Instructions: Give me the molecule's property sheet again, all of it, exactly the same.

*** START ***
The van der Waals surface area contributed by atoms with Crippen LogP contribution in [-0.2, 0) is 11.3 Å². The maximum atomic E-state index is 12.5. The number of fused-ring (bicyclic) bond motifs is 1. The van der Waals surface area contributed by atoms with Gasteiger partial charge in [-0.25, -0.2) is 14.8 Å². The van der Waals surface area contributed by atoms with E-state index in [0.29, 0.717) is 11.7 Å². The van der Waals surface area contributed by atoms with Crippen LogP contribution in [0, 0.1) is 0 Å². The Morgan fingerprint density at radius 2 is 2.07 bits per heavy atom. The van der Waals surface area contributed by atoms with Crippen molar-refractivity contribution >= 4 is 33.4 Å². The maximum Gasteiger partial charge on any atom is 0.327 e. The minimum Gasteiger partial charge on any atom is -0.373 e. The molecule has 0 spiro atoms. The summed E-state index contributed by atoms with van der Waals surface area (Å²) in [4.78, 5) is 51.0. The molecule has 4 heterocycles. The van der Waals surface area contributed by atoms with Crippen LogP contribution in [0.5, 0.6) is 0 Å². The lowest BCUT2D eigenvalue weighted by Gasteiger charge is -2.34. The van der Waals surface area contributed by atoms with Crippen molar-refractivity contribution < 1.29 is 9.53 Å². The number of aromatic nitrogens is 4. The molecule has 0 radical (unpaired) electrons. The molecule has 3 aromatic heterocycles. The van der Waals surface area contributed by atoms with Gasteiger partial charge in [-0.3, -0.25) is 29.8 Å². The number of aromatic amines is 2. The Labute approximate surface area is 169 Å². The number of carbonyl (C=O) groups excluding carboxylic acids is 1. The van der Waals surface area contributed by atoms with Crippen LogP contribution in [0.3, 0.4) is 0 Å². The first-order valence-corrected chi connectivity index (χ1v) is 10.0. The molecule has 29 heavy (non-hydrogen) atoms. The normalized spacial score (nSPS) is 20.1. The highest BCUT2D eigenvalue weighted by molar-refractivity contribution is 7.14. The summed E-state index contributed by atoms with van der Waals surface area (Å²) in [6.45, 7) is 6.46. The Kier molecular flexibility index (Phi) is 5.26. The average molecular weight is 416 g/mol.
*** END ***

The van der Waals surface area contributed by atoms with Crippen LogP contribution in [-0.2, 0) is 11.3 Å². The maximum atomic E-state index is 12.5. The number of fused-ring (bicyclic) bond motifs is 1. The van der Waals surface area contributed by atoms with Gasteiger partial charge in [-0.25, -0.2) is 14.8 Å². The van der Waals surface area contributed by atoms with E-state index in [0.29, 0.717) is 11.7 Å². The van der Waals surface area contributed by atoms with Crippen LogP contribution in [0, 0.1) is 0 Å². The Morgan fingerprint density at radius 2 is 2.07 bits per heavy atom. The van der Waals surface area contributed by atoms with Crippen molar-refractivity contribution >= 4 is 33.4 Å². The maximum Gasteiger partial charge on any atom is 0.327 e. The minimum Gasteiger partial charge on any atom is -0.373 e. The molecule has 0 spiro atoms. The summed E-state index contributed by atoms with van der Waals surface area (Å²) in [4.78, 5) is 51.0. The molecule has 4 heterocycles. The van der Waals surface area contributed by atoms with Crippen LogP contribution in [0.5, 0.6) is 0 Å². The lowest BCUT2D eigenvalue weighted by Gasteiger charge is -2.34. The van der Waals surface area contributed by atoms with Crippen molar-refractivity contribution < 1.29 is 9.53 Å². The number of aromatic nitrogens is 4. The molecule has 0 radical (unpaired) electrons. The molecule has 3 aromatic heterocycles. The van der Waals surface area contributed by atoms with Gasteiger partial charge in [-0.3, -0.25) is 29.8 Å². The number of aromatic amines is 2. The Labute approximate surface area is 169 Å². The number of carbonyl (C=O) groups excluding carboxylic acids is 1. The van der Waals surface area contributed by atoms with Crippen LogP contribution in [0.3, 0.4) is 0 Å². The first-order valence-corrected chi connectivity index (χ1v) is 10.0. The molecule has 29 heavy (non-hydrogen) atoms. The normalized spacial score (nSPS) is 20.1. The highest BCUT2D eigenvalue weighted by molar-refractivity contribution is 7.14. The summed E-state index contributed by atoms with van der Waals surface area (Å²) in [6.45, 7) is 6.46. The Kier molecular flexibility index (Phi) is 5.26. The average molecular weight is 416 g/mol.